WHAT LEVEL OF EXPECTATION DO YOU AND YOUR INSTRUCTOR HAVE FROM YOUR RIDING LESSON ?

Richard discovers a theory that helps him decide on the best approach to him learning and improving his riding ability and confidence.

We all believe that finding the right riding instructor for ourselves is paramount in achieving our personal goals and future development Richard discovers the Rosenthal Effect just by chance. Whilst on the search for a new coach/instructor and reflecting on all his personal riding needs, Richard came across a web page that discussed the benefits of the Rosenthal Effect. 
 
The Rosenthal Effect, also known as the Pygmalion effect (with reference to the play by George Bernard Shaw) is the effect by which the greater expectation placed upon a person the better they perform. The study shows that teachers, who expect high but realistic levels of achievement from students, receive higher levels of achievement, where as teachers who expect only a lower level of performance receive exactly that.
 
So, how is this relevant to Richard and his riding? 
 
Rich and_Tommy_instructor_articleRich explains how this theory gave him a better insight as to what motivates him to achieve better results
 
As I was reading the Rosenthal Effect paper, it reminded me of my early riding experiences and a yard owner who ran the riding school where I did my BHS stage 1 training, he informed me on our first meeting that I would never be a natural rider (even before he had seen me on a horse) I went on to fail my BHS stage 1 riding exam, however after changing instructors shortly after my failure I managed to pass the stage 1 riding exam - I put this down to the instructor believing in me, and telling me I would have to put lots of hard work in ( something that I have never shied away from)  and they would support my development and desire to improve my riding ability.
 
 
This approach definitely works for me, I need the support of a positive approach, somebody who clearly believes that I can improve and succeed. I am very much aware that some students will benefit from  working with competent instructors who work from applying a negative spin to their expectations in the knowledge that this sometimes drive students harder to succeed in achieving good results, but for me personally I would rather have the support of a positive instructor who has the belief I can succeed rather than having an instructor who believes that by seriously criticising my beliefs and ambitions by simply looking at my current performance and failings as a rider,  rather than the improved  rider I could be in the future with their help, support and motivation.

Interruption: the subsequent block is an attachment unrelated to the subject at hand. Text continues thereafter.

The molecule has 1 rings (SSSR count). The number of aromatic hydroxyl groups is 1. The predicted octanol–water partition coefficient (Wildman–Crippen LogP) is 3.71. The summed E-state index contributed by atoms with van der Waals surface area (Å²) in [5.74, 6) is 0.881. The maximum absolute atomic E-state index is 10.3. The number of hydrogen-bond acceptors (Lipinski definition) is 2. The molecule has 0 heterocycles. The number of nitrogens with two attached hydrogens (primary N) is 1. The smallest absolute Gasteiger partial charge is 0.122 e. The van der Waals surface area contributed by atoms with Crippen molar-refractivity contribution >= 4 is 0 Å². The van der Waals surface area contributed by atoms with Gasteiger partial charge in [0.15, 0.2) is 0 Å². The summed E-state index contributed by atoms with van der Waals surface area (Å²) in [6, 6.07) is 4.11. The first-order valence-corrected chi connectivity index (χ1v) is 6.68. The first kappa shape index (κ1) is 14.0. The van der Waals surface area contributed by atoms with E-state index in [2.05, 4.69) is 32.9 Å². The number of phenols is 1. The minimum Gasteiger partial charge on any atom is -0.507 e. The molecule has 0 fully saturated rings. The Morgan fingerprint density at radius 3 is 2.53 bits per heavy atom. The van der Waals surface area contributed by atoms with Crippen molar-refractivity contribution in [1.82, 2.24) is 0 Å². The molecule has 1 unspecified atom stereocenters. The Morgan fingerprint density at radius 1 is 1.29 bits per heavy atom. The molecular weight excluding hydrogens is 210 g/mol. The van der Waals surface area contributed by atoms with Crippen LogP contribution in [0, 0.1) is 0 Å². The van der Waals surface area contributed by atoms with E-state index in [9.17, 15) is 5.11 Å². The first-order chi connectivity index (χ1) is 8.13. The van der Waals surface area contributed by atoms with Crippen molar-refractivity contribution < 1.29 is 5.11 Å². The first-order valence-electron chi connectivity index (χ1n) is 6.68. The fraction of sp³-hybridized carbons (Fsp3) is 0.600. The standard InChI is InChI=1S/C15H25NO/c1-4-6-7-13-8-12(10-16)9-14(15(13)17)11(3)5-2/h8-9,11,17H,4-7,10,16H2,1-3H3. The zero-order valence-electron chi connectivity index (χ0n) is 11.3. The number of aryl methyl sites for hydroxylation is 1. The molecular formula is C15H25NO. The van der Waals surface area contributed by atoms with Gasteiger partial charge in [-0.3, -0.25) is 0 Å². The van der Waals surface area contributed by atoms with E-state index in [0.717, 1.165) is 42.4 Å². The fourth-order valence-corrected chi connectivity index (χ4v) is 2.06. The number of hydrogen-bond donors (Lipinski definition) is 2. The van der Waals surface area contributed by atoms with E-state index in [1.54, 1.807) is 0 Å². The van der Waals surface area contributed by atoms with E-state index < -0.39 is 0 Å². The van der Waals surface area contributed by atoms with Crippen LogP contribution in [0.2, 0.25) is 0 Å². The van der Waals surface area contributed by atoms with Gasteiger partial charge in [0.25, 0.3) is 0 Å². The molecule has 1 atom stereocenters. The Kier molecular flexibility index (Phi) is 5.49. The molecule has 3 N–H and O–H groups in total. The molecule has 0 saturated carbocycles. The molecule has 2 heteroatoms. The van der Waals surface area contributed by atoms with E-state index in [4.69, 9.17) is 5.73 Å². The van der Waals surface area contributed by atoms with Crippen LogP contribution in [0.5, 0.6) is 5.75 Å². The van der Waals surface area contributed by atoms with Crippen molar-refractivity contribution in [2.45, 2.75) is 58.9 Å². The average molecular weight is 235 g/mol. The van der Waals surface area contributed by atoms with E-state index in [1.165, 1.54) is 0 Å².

Over the years, with only a couple of exceptions, I have been very lucky in finding supportive instructors who believe in my ability to learn and apply a positive expectation for me to go on a journey of continuous improvement, how ever small. I totally believe that every one who is taking up riding lessons should question themselves as to what they want to achieve from their riding and their expectations of the best approach required from a coach to enable them to get there, it shouldn't matter at what level you start, it's the approach from the learning environment that you are reliant on to get you there. If I had I stuck with an instructor who had no belief in me and my future desire to become a proficient rider then I am sure I would have found my riding a very soul destroying activity and probably would have given up on my dream and what a shame that would have been - one less passionate person who simply wants to become competent in something he loves.
 
 
I guess the only thing that saddens me at this point is that at the age of eleven I failed the 11+ exam and went to a secondary modern school where there was little expectation of success placed on us.  As a result this initial experience of being in an environment where there was little expectation of me to succeed stayed with me, so imagine the shock when I was finally informed in 2005 by an educational psychologist that I actually had an IQ of 136, I retook my GCSE English at Sheffield college and past. If only I had been informed at the age of eleven by someone who believed in me and my future possibilities that I had an IQ that meant my potential for learning was good, this said I found horse riding in 2005 - and now know with the right instruction by the right instructor I can be successful in my chosen sport.
 
My current coach, Katy, expects me to improve all the time; as a result I work hard to make sure that both our expectations as an instructor and as a rider are not misplaced!
 
You can read more about the Rosenthal effect here: http://en.wikipedia.org/wiki/Pygmalion_effect
 
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